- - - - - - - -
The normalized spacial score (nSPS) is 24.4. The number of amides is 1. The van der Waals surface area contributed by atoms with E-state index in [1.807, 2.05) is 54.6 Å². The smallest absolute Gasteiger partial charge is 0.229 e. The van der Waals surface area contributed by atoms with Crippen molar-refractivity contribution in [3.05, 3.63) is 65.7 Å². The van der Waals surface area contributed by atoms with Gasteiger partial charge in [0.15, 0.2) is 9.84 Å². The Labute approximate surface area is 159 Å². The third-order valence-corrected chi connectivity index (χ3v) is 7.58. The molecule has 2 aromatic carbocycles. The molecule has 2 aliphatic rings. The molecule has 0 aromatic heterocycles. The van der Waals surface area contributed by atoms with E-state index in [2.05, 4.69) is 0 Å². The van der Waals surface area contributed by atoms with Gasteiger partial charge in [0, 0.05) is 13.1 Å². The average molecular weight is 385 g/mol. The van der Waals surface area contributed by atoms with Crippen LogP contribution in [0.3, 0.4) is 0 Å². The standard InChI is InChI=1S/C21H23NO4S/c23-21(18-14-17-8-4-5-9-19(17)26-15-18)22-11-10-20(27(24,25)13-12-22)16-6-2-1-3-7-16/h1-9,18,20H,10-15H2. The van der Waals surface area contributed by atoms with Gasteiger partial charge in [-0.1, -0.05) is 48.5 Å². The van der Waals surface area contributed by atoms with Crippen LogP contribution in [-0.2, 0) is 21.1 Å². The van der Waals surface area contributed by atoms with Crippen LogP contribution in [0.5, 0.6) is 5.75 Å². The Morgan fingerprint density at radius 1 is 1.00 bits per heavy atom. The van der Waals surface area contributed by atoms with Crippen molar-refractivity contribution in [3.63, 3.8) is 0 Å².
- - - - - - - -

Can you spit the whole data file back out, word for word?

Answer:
The normalized spacial score (nSPS) is 24.4. The number of amides is 1. The van der Waals surface area contributed by atoms with E-state index in [1.807, 2.05) is 54.6 Å². The smallest absolute Gasteiger partial charge is 0.229 e. The van der Waals surface area contributed by atoms with Crippen molar-refractivity contribution in [3.05, 3.63) is 65.7 Å². The van der Waals surface area contributed by atoms with Gasteiger partial charge in [0.15, 0.2) is 9.84 Å². The Labute approximate surface area is 159 Å². The third-order valence-corrected chi connectivity index (χ3v) is 7.58. The molecule has 2 aromatic carbocycles. The molecule has 2 aliphatic rings. The molecule has 0 aromatic heterocycles. The van der Waals surface area contributed by atoms with E-state index in [2.05, 4.69) is 0 Å². The van der Waals surface area contributed by atoms with Gasteiger partial charge in [0, 0.05) is 13.1 Å². The average molecular weight is 385 g/mol. The van der Waals surface area contributed by atoms with Crippen LogP contribution in [0.3, 0.4) is 0 Å². The standard InChI is InChI=1S/C21H23NO4S/c23-21(18-14-17-8-4-5-9-19(17)26-15-18)22-11-10-20(27(24,25)13-12-22)16-6-2-1-3-7-16/h1-9,18,20H,10-15H2. The van der Waals surface area contributed by atoms with Gasteiger partial charge in [-0.1, -0.05) is 48.5 Å². The van der Waals surface area contributed by atoms with Crippen LogP contribution in [-0.2, 0) is 21.1 Å². The van der Waals surface area contributed by atoms with Crippen LogP contribution in [0.5, 0.6) is 5.75 Å². The Morgan fingerprint density at radius 1 is 1.00 bits per heavy atom. The van der Waals surface area contributed by atoms with Crippen molar-refractivity contribution in [3.63, 3.8) is 0 Å².